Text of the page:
I’ve been feeling much removed from my grief lately. I’m not sure if it’s because being sad all the time is tiresome and I’m tired of being tired, if I’ve somehow grasped some small amount of control of living in grief or if deciding to take antidepressants has blocked the pain in my heart to reaching my brain. I’m just unsure.
As I sit with Sam at his grave I can’t help but wonder if pregnant women who have been touched by a baby like Sam ever reach thirty six weeks and think, this could be it. Or even more, this is the moment Sam died, and think to themselves what they’d do if their baby died, too.
I’d venture to say my friends with kids have thought a time or two what they’d do if they lost their living children, having watched me navigate through grief over the last two years.
Two years. I sit with Sam and I’m unsure how two years have passed. Holding him, while only for four hours, was the most intense four hours of my life. It simultaneously feels like moments ago and like a lifetime has passed.
I’ve been watching so many of my mama sisters become pregnant and deliver beautiful, thriving rainbow babies and I feel removed and somewhat left alone. What now?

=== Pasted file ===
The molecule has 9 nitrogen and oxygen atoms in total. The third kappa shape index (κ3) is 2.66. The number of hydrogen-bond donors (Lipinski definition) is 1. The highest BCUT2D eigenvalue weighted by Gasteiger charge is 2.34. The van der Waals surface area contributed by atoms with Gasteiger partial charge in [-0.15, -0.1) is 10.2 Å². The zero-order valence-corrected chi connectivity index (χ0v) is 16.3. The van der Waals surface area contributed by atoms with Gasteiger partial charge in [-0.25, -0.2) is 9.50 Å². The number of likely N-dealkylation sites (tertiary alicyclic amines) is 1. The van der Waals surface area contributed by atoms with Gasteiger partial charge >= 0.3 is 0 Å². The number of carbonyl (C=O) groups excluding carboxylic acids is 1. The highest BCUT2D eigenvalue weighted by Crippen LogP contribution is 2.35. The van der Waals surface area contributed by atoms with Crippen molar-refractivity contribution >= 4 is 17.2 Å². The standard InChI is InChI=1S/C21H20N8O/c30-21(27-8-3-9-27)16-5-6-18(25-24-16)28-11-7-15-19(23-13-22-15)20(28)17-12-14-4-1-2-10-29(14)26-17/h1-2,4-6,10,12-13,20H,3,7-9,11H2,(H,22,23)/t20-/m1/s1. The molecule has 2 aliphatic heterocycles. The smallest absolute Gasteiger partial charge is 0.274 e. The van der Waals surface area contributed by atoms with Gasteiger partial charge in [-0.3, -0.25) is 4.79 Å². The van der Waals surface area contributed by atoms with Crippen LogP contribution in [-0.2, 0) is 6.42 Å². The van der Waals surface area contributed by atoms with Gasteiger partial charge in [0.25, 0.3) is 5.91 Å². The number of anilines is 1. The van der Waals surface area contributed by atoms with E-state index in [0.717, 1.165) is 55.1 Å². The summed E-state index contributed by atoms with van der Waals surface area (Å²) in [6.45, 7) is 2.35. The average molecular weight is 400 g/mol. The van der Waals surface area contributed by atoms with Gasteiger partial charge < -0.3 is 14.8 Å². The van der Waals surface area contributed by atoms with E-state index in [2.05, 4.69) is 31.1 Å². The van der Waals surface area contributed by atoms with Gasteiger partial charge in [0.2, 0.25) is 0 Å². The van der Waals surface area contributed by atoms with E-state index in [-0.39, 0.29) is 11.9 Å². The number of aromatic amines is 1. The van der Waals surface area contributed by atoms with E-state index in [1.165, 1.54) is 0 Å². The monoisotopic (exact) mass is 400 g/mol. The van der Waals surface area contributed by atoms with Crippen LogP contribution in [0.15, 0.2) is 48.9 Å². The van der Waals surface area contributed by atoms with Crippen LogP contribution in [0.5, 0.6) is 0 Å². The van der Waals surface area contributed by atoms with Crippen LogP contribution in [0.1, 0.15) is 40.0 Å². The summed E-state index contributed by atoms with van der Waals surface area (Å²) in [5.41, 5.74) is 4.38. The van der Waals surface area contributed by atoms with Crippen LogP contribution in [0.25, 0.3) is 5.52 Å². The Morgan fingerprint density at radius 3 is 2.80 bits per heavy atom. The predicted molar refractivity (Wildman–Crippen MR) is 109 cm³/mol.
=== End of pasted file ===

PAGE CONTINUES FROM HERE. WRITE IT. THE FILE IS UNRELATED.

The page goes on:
Was I ever met to mother a living child? Will I ever? Can my heart handle another pregnancy? Would that baby die, too? Is my heart numb? It feels numb sometime.
Then I wonder if maybe, the numbness is my spirit protecting itself from my reality because maybe, it’s really hard.
It’s hard to sit at your child’s grave. It’s hard to decorate it for the holidays. It’s hard to wonder how big he’d be or what type of personality he’d have. It’s hard to watch the seasons pass and find anything at a cemetery that will live. Even the flowers, they die.
I’ve been reading John Krakauer’s Into The Wild about Chris McCandless, a college graduate who sold all of his things, left his life behind and forged alone into nature. He ends up dying but I know what he’s chasing. He’s chasing life. Real life. Authentic life. Something for himself.
When I sit outside with Sam, I feel like Chris, connected to what’s real. I see beauty surrounding me and I just want to experience it; if even for a moment.
We will all die. It’s something true for each of us. But it’s in the moments where we let our hearts go into the wild, that we really live.